For many women giving birth, the hospital environment is foreign territory. Add to that the "laboring brain," in which a person is wholly consumed with the physical aspects of labor and birth, and has difficulty accessing the thinking and decision making part of the brain. These aspects combined can introduce added fear and confusion during your birth. One way to make your experience feel more comfortable, suported, and empowering is to be sure to ask questions throughout labor and birth. It may be hard for the laboring person to remember to ask questions, which is why it's helpful to appoint a partner, birth support person, or doula in charge of reminding you to ask questions or to ask them directly of your care providers. The following five questions will ideally help get you the answers you need to have a better birth experience.
Top Five Questions to Ask During Labor and Birth
Can you tell me more about the procedure you're doing/recommending and why?
Hospital staff sometimes forget that their patients don't know what they know. Asking for complete information about a procedure -- whether it's routine or a major medical intervention -- will help you to understand risks and benefits, and make an informed decision.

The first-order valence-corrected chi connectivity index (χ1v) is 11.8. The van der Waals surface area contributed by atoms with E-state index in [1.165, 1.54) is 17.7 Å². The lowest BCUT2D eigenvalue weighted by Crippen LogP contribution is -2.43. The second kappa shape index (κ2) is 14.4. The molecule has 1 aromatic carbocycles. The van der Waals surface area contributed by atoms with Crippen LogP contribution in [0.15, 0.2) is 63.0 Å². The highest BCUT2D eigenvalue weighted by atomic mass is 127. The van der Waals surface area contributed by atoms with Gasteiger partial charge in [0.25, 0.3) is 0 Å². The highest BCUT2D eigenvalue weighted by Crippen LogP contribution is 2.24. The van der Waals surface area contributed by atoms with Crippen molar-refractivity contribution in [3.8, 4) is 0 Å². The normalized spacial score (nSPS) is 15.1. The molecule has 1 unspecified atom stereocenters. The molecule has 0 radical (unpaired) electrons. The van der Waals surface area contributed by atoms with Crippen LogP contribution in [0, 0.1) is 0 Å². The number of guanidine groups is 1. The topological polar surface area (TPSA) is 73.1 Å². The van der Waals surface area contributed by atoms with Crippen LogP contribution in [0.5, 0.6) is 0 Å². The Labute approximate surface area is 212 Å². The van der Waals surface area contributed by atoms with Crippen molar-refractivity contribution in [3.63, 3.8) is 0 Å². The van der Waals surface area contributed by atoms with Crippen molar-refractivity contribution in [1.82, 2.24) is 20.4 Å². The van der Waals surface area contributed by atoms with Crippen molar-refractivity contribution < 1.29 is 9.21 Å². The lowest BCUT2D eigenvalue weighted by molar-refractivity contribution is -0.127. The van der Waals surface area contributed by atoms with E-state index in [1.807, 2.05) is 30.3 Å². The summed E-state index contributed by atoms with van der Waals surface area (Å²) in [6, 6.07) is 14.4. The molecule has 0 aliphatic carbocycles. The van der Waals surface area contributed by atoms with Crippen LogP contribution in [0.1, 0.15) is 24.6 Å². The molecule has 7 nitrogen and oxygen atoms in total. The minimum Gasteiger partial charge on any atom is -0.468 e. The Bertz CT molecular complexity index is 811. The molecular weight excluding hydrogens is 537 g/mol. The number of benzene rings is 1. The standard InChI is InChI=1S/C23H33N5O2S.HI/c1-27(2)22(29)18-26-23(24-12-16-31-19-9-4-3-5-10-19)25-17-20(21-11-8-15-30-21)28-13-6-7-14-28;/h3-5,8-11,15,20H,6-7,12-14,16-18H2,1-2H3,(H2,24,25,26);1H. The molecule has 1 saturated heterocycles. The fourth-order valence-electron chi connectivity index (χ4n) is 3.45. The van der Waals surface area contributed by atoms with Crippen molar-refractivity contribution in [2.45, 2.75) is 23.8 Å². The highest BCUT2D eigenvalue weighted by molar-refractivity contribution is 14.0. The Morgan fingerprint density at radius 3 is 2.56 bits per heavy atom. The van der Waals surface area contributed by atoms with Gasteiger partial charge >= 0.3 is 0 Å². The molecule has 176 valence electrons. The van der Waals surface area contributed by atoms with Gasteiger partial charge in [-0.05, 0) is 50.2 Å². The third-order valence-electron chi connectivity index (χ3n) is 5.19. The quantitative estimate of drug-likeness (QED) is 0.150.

That is not on my birth plan. What can we do that's more in line with my preferences?
There may be things that happen in labor that necessitates a choice that's not on your birth plan, but it doesn't have to be all or nothing. There may be alternatives that would help keep you more in line with your preferences and what's most important to you. Or, if you need to accept an intervention, find out what else can remain the same. For example, if you end up getting an epidural that you didn't originally want, but moving around in labor is important to you, ask your support person and nurse to help you stay as mobile as possible when you have an epidural.
What's the risk in choosing not to do that procedure or in waiting longer?
Asking this question will give you clearer indication of the level of urgency of a procedure and why it's being recommended. For example, if Pitocin is suggested, you can ask about waiting longer before using Pitocin (while trying position changes and walking) or not using it at all.
What alternatives can I try?
Except in the case of an emergency, there is almost always an alternative option in labor and birth. This includes pain relief, positions for pushing, and a slowly progressing labor.
I don't understand what __________ means. Can you please explain?
You aren't expected to know medical lingo or understand the numbers and lines on a fetal monitor, but it will likely make you feel a lot better and an active participant in your own birth if you do know more about these and other unfamiliar terms and information. Staff will not always think to proactively explain things, so it's up to you and your birth support team to speak up and ask questions.